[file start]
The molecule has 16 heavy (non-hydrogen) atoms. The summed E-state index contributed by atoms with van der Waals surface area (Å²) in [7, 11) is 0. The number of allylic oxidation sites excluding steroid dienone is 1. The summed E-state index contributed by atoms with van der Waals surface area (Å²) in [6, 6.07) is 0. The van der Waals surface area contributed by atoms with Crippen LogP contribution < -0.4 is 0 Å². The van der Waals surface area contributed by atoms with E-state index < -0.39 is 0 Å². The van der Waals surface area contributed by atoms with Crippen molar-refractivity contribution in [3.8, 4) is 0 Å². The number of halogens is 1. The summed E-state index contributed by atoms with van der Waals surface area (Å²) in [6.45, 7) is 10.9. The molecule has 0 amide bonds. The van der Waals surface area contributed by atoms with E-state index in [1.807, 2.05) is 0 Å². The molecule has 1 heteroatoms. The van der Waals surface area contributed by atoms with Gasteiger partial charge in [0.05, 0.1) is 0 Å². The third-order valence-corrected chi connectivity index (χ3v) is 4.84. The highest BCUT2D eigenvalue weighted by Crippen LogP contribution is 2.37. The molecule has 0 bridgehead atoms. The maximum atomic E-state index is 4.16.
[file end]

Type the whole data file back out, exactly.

The molecule has 16 heavy (non-hydrogen) atoms. The summed E-state index contributed by atoms with van der Waals surface area (Å²) in [7, 11) is 0. The number of allylic oxidation sites excluding steroid dienone is 1. The summed E-state index contributed by atoms with van der Waals surface area (Å²) in [6, 6.07) is 0. The van der Waals surface area contributed by atoms with Crippen LogP contribution < -0.4 is 0 Å². The van der Waals surface area contributed by atoms with E-state index < -0.39 is 0 Å². The van der Waals surface area contributed by atoms with Crippen molar-refractivity contribution in [3.8, 4) is 0 Å². The number of halogens is 1. The summed E-state index contributed by atoms with van der Waals surface area (Å²) in [6.45, 7) is 10.9. The molecule has 0 amide bonds. The van der Waals surface area contributed by atoms with E-state index in [1.807, 2.05) is 0 Å². The molecule has 1 heteroatoms. The van der Waals surface area contributed by atoms with Gasteiger partial charge in [0.05, 0.1) is 0 Å². The third-order valence-corrected chi connectivity index (χ3v) is 4.84. The highest BCUT2D eigenvalue weighted by Crippen LogP contribution is 2.37. The molecule has 0 bridgehead atoms. The maximum atomic E-state index is 4.16.